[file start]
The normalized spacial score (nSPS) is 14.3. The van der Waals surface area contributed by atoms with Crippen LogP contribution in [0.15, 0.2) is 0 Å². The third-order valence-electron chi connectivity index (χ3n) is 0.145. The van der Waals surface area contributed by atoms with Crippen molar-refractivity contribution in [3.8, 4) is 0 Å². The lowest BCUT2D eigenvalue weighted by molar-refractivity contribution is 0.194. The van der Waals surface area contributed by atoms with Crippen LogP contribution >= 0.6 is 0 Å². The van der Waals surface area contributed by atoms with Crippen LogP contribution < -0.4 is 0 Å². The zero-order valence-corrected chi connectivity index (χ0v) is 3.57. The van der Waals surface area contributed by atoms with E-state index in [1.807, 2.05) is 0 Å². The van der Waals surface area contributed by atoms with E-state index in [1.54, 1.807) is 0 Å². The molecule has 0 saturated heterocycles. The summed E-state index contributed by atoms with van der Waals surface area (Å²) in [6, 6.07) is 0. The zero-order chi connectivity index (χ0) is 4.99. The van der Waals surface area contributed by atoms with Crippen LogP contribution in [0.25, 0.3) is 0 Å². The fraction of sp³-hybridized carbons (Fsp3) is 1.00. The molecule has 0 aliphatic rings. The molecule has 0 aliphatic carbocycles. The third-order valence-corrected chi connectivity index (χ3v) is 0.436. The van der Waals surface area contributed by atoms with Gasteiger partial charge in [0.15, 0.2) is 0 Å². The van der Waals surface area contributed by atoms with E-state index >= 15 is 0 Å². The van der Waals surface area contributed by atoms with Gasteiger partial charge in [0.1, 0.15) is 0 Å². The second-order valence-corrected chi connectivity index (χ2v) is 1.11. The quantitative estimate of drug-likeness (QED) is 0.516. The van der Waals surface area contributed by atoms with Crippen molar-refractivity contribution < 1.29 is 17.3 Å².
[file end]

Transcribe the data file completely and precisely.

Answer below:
The normalized spacial score (nSPS) is 14.3. The van der Waals surface area contributed by atoms with Crippen LogP contribution in [0.15, 0.2) is 0 Å². The third-order valence-electron chi connectivity index (χ3n) is 0.145. The van der Waals surface area contributed by atoms with Crippen molar-refractivity contribution in [3.8, 4) is 0 Å². The lowest BCUT2D eigenvalue weighted by molar-refractivity contribution is 0.194. The van der Waals surface area contributed by atoms with Crippen LogP contribution >= 0.6 is 0 Å². The van der Waals surface area contributed by atoms with Crippen LogP contribution < -0.4 is 0 Å². The zero-order valence-corrected chi connectivity index (χ0v) is 3.57. The van der Waals surface area contributed by atoms with E-state index in [1.807, 2.05) is 0 Å². The van der Waals surface area contributed by atoms with E-state index in [1.54, 1.807) is 0 Å². The molecule has 0 saturated heterocycles. The summed E-state index contributed by atoms with van der Waals surface area (Å²) in [6, 6.07) is 0. The zero-order chi connectivity index (χ0) is 4.99. The van der Waals surface area contributed by atoms with Crippen LogP contribution in [0.25, 0.3) is 0 Å². The fraction of sp³-hybridized carbons (Fsp3) is 1.00. The molecule has 0 aliphatic rings. The molecule has 0 aliphatic carbocycles. The third-order valence-corrected chi connectivity index (χ3v) is 0.436. The van der Waals surface area contributed by atoms with Gasteiger partial charge in [0.15, 0.2) is 0 Å². The van der Waals surface area contributed by atoms with E-state index >= 15 is 0 Å². The van der Waals surface area contributed by atoms with Gasteiger partial charge in [0.1, 0.15) is 0 Å². The second-order valence-corrected chi connectivity index (χ2v) is 1.11. The quantitative estimate of drug-likeness (QED) is 0.516. The van der Waals surface area contributed by atoms with Crippen molar-refractivity contribution < 1.29 is 17.3 Å².